Sometimes, Classics Go the Wrong Way

A Daily Babble Production

It might have been a bit hard to appreciate it amidst the haze of finding a series that sat tantalizingly close to 3-1 in the green's favor suddenly tied at two games apiece, but the Celtics and Bulls played a great game on Sunday afternoon in Chicago.

Yesterday's double-overtime thriller at the United Center epitomized what playoff basketball is all about. 

It wasn't perfect basketball because the players are humans rather than robots.  We saw pressure and unkind iron get to several of the most important performers, especially at the foul line.  This offered us the chance to see those players and their teams recover from those mistakes.  Twice, great free-throw shooters missed freebies in the final two minutes of regulation or overtime and then came back to hit game-tying three-pointers in the period's final 10 seconds.

Two fine young point guards put on yet another display of offensive dominance.  One notched his second triple-double of the week.  The other fell an assist short of posting his first in just the fourth playoff game of his career.

Coaches stuck to their big guns and relied on short benches.  Two players went more than 50 minutes, and two more eclipsed the 48 that marks the length of a regulation game. 

The requisite fireworks that come between two teams battling tooth and nail every time out materialized in the fourth quarter when the Infuriated Infant and Brad Miller got into it.

Fans paid to see what usually amounts to a two-and-a-half-hour sporting event got something closer to three and a half hours.  Those watching from home got the joy of the finest national broadcast team around in Mike Breen, Jeff Van Gundy and Mark Jackson.  Just imagine spending more than an eighth of your day with a couple of Disney or Turner's other broadcasting teams.  This was a blessing.

A three-pointer sent the game to overtime.  Another three-pointer sent the game to double-overtime.  A great defensive play prevented yet another trey from sending the game to a third extra session.

The United Center crowd remained on its feet for a long time as it witnessed a mesmerizing seesaw of momentum during the second half.  Watching from my living room, I covered more ground pacing a five-foot radius than I do when I go out for my daily run.  Of the fellows that got their workouts on the court, not a single one left without looking like he hadn't put everything he had on the floor.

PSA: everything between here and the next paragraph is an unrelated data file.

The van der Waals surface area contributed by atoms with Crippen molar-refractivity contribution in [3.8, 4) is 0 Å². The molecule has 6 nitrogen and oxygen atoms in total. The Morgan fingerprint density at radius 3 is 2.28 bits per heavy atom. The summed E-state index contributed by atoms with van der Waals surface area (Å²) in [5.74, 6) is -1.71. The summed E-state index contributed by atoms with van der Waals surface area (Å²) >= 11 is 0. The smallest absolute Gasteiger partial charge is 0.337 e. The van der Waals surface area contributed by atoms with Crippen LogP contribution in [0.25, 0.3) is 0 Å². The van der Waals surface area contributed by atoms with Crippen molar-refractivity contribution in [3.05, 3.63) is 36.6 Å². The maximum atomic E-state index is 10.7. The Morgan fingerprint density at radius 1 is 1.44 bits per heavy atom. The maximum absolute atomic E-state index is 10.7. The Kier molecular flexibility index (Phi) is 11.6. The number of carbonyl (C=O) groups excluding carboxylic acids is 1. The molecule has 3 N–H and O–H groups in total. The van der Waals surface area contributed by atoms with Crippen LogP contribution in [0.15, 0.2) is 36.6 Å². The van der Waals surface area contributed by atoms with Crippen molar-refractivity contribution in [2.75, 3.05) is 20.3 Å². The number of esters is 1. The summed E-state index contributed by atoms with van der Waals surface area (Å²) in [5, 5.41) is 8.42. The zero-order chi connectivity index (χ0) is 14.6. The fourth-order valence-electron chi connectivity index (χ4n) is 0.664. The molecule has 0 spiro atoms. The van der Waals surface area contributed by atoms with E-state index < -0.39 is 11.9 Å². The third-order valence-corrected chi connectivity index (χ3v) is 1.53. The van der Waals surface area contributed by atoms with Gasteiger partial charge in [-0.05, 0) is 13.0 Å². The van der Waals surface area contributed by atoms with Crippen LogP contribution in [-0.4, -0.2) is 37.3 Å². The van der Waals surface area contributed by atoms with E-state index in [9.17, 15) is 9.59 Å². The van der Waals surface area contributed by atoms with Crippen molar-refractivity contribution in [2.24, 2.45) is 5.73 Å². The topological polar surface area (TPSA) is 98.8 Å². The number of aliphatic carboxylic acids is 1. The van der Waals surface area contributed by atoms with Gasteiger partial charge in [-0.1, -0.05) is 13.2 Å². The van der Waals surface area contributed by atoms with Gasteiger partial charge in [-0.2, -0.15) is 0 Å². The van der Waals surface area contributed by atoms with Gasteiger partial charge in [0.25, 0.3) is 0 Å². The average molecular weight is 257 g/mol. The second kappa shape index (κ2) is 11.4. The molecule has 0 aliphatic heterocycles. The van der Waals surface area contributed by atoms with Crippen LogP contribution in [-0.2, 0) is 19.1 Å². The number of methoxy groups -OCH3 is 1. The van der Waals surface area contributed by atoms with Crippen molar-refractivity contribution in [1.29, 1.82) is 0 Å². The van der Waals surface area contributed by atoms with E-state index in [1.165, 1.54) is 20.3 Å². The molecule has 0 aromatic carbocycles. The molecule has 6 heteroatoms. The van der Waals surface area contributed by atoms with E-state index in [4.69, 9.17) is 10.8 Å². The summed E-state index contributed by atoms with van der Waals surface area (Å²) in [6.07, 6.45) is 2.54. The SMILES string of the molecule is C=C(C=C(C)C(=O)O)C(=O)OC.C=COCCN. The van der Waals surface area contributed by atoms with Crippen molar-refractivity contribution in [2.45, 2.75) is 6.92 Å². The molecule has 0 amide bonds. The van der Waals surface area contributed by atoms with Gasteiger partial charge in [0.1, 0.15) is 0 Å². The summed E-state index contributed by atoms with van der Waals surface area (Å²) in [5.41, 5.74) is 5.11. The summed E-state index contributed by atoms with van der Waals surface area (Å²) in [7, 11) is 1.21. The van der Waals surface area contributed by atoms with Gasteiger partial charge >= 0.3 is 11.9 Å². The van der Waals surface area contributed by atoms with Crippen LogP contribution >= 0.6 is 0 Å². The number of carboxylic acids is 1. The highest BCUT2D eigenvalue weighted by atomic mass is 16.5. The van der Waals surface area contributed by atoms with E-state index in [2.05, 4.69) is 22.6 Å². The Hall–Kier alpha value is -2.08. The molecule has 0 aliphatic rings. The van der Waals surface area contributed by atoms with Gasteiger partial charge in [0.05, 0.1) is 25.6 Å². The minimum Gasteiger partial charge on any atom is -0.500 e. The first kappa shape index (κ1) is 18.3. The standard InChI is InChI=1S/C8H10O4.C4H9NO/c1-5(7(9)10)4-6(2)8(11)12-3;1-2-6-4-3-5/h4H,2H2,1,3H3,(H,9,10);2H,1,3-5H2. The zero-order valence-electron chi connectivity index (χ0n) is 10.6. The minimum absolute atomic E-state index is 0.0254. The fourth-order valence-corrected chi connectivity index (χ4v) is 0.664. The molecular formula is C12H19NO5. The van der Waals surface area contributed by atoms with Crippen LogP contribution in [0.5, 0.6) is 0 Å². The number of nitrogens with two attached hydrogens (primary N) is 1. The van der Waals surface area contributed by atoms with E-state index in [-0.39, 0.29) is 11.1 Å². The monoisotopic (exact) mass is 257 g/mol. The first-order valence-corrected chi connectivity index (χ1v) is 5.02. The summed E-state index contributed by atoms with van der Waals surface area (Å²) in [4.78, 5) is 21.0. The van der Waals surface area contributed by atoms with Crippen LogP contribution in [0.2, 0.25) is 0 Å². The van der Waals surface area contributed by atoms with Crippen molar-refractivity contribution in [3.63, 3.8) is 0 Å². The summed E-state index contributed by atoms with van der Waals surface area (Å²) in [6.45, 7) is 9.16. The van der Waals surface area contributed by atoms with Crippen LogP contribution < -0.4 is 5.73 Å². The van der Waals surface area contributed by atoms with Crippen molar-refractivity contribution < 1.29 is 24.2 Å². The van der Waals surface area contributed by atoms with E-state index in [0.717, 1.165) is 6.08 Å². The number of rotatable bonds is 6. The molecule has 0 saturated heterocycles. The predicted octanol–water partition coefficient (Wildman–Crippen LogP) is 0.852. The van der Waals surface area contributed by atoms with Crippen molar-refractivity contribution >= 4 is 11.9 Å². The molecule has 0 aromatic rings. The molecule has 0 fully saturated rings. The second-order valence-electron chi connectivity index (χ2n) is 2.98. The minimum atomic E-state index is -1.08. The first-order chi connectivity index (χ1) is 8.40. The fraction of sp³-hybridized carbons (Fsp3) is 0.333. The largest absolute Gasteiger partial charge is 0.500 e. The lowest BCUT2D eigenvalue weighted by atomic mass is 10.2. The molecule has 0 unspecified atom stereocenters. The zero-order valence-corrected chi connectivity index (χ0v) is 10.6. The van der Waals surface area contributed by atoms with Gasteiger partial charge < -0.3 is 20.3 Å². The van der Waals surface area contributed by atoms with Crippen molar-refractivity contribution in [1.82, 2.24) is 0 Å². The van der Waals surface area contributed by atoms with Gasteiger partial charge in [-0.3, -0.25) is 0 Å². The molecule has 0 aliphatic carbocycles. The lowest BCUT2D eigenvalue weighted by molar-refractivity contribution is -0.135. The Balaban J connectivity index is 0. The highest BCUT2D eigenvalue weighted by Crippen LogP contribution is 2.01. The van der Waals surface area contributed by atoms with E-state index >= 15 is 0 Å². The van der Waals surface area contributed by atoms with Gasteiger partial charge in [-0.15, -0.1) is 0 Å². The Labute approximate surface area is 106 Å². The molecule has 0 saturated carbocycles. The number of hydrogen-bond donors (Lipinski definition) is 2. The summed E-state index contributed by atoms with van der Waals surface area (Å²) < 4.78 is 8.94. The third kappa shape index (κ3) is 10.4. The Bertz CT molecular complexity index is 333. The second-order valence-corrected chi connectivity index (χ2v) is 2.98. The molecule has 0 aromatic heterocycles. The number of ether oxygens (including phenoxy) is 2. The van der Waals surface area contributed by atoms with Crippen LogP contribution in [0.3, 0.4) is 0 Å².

In every game featuring a winner, someone also has to go home a loser.  It never feels good to be on that side of the scoreboard.

But that doesn't make yesterday's contest any less incredible of a game, the third (and most exciting) of its kind in the four that have taken place in this series.  Hats off to the Chicago Bulls for pulling it out.

Musings from the second pulse-pounding extra-session(s) loss of this first round series:

  • Rajon Rondo is playing at an insane level of offensive basketball right now.  But as my buddy Lee mentioned after the game, perhaps the most enjoyable of all Raj's work yesterday was his sprinting to the baseline to save the ball off John Salmons and out of bounds after Ray Allen's missed free throw.  He's finishing all kinds of shots around the rim, pushing the offense in transition and grabbing caroms like a man who stands 6-foot-11 rather than 6-foot-1.  Still playing on a bum ankle, he led all participants with 55 minutes logged and still only gave the ball away once.  The national coming-out party continues.
  • My only R2 complaint on offense: The ill-advised dribble-dribble-dribble-jumper possession on the final set of the first overtime.  That's not the shot the Celtics want in that spot.
  • On the other side, Derrick Rose didn't play like any slouch either.  While he needs to do a better job taking care of the ball (seven turnovers), the man attacks the rim like a freight train.  Count me curious to see whether the Celtics continue to switch screen-and-rolls against him and allow Rose to isolate against big men.
  • The Celtics shot 28-for-32 from the charity stripe.  That's 87.5 percent, well better than the  18th-ranked 76.5 percent figure during the regular season.  And the Raptors' first-ranked 82.4 percent mark.  Paul Pierce, who shot 83 percent for the season (and who shoots 79.8 percent for his career), went 8-for-9 at the line.  The timing of that one miss was horrific, no doubt, but considering how player and team shot from the line as a whole (and that the Bulls went 26-for-35), I'm not going to pound anyone over the head with the idea that this team blew the game from the foul line.